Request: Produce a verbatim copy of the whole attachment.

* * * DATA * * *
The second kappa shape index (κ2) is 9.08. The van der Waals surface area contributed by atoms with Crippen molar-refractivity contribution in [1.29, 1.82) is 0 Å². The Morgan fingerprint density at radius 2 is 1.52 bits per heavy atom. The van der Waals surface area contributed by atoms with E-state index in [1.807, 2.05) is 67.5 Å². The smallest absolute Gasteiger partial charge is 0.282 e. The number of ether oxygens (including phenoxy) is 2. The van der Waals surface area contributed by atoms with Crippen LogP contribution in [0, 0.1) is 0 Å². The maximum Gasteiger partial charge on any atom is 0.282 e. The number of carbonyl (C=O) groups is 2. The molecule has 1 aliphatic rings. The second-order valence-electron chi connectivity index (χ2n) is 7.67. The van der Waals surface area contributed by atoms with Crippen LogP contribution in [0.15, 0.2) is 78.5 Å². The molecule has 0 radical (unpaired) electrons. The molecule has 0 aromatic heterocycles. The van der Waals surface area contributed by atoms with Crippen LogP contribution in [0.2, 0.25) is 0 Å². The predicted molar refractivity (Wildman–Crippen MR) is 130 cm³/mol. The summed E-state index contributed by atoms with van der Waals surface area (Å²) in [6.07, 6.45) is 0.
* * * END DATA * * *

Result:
The second kappa shape index (κ2) is 9.08. The van der Waals surface area contributed by atoms with Crippen molar-refractivity contribution in [1.29, 1.82) is 0 Å². The Morgan fingerprint density at radius 2 is 1.52 bits per heavy atom. The van der Waals surface area contributed by atoms with E-state index in [1.807, 2.05) is 67.5 Å². The smallest absolute Gasteiger partial charge is 0.282 e. The number of ether oxygens (including phenoxy) is 2. The van der Waals surface area contributed by atoms with Crippen LogP contribution in [0, 0.1) is 0 Å². The maximum Gasteiger partial charge on any atom is 0.282 e. The number of carbonyl (C=O) groups is 2. The molecule has 1 aliphatic rings. The second-order valence-electron chi connectivity index (χ2n) is 7.67. The van der Waals surface area contributed by atoms with Crippen LogP contribution in [0.15, 0.2) is 78.5 Å². The molecule has 0 radical (unpaired) electrons. The molecule has 0 aromatic heterocycles. The van der Waals surface area contributed by atoms with Crippen LogP contribution in [0.2, 0.25) is 0 Å². The predicted molar refractivity (Wildman–Crippen MR) is 130 cm³/mol. The summed E-state index contributed by atoms with van der Waals surface area (Å²) in [6.07, 6.45) is 0.